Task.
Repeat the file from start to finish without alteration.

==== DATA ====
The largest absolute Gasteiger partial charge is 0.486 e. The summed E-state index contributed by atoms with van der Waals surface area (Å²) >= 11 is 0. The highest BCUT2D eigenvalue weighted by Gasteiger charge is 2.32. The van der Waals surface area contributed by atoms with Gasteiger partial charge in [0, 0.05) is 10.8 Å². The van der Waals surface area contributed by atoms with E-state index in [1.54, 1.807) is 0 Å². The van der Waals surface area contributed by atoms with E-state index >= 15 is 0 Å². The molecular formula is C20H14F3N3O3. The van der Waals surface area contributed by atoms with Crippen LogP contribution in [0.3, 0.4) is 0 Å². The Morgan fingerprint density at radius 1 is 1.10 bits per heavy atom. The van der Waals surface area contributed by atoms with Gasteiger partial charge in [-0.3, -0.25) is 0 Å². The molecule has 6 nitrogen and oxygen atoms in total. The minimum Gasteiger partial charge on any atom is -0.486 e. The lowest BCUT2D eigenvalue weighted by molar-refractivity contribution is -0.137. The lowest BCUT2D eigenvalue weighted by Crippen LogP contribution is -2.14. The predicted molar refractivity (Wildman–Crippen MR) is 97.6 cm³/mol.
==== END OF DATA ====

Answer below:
The largest absolute Gasteiger partial charge is 0.486 e. The summed E-state index contributed by atoms with van der Waals surface area (Å²) >= 11 is 0. The highest BCUT2D eigenvalue weighted by Gasteiger charge is 2.32. The van der Waals surface area contributed by atoms with Gasteiger partial charge in [0, 0.05) is 10.8 Å². The van der Waals surface area contributed by atoms with E-state index in [1.54, 1.807) is 0 Å². The van der Waals surface area contributed by atoms with E-state index >= 15 is 0 Å². The molecular formula is C20H14F3N3O3. The van der Waals surface area contributed by atoms with Crippen LogP contribution in [0.3, 0.4) is 0 Å². The Morgan fingerprint density at radius 1 is 1.10 bits per heavy atom. The van der Waals surface area contributed by atoms with Gasteiger partial charge in [-0.3, -0.25) is 0 Å². The molecule has 6 nitrogen and oxygen atoms in total. The minimum Gasteiger partial charge on any atom is -0.486 e. The lowest BCUT2D eigenvalue weighted by molar-refractivity contribution is -0.137. The lowest BCUT2D eigenvalue weighted by Crippen LogP contribution is -2.14. The predicted molar refractivity (Wildman–Crippen MR) is 97.6 cm³/mol.